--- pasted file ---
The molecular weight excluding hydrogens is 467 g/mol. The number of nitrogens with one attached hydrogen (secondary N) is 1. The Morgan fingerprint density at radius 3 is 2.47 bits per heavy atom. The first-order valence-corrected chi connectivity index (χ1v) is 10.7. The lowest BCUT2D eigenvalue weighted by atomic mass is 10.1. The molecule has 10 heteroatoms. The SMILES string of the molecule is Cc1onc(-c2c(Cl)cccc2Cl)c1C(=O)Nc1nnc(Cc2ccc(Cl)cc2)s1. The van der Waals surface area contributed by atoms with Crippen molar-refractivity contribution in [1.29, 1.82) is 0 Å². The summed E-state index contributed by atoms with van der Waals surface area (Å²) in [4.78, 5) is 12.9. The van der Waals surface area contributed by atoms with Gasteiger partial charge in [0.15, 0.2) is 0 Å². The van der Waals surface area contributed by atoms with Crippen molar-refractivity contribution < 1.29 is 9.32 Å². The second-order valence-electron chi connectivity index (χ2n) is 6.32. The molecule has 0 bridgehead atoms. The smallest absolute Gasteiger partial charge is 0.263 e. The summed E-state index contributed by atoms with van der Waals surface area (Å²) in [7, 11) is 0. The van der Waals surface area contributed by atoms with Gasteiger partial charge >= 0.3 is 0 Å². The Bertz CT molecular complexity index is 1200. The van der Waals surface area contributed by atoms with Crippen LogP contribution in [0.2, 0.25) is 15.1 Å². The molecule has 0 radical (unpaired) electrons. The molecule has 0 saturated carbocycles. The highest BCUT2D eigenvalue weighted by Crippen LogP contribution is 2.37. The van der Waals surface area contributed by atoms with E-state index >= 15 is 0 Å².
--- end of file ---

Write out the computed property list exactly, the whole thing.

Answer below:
The molecular weight excluding hydrogens is 467 g/mol. The number of nitrogens with one attached hydrogen (secondary N) is 1. The Morgan fingerprint density at radius 3 is 2.47 bits per heavy atom. The first-order valence-corrected chi connectivity index (χ1v) is 10.7. The lowest BCUT2D eigenvalue weighted by atomic mass is 10.1. The molecule has 10 heteroatoms. The SMILES string of the molecule is Cc1onc(-c2c(Cl)cccc2Cl)c1C(=O)Nc1nnc(Cc2ccc(Cl)cc2)s1. The van der Waals surface area contributed by atoms with Crippen molar-refractivity contribution in [1.29, 1.82) is 0 Å². The summed E-state index contributed by atoms with van der Waals surface area (Å²) in [4.78, 5) is 12.9. The van der Waals surface area contributed by atoms with Gasteiger partial charge in [0.15, 0.2) is 0 Å². The van der Waals surface area contributed by atoms with Crippen molar-refractivity contribution < 1.29 is 9.32 Å². The second-order valence-electron chi connectivity index (χ2n) is 6.32. The molecule has 0 bridgehead atoms. The smallest absolute Gasteiger partial charge is 0.263 e. The summed E-state index contributed by atoms with van der Waals surface area (Å²) in [7, 11) is 0. The van der Waals surface area contributed by atoms with Gasteiger partial charge >= 0.3 is 0 Å². The Bertz CT molecular complexity index is 1200. The van der Waals surface area contributed by atoms with Crippen LogP contribution in [0.2, 0.25) is 15.1 Å². The molecule has 0 radical (unpaired) electrons. The molecule has 0 saturated carbocycles. The highest BCUT2D eigenvalue weighted by Crippen LogP contribution is 2.37. The van der Waals surface area contributed by atoms with E-state index >= 15 is 0 Å².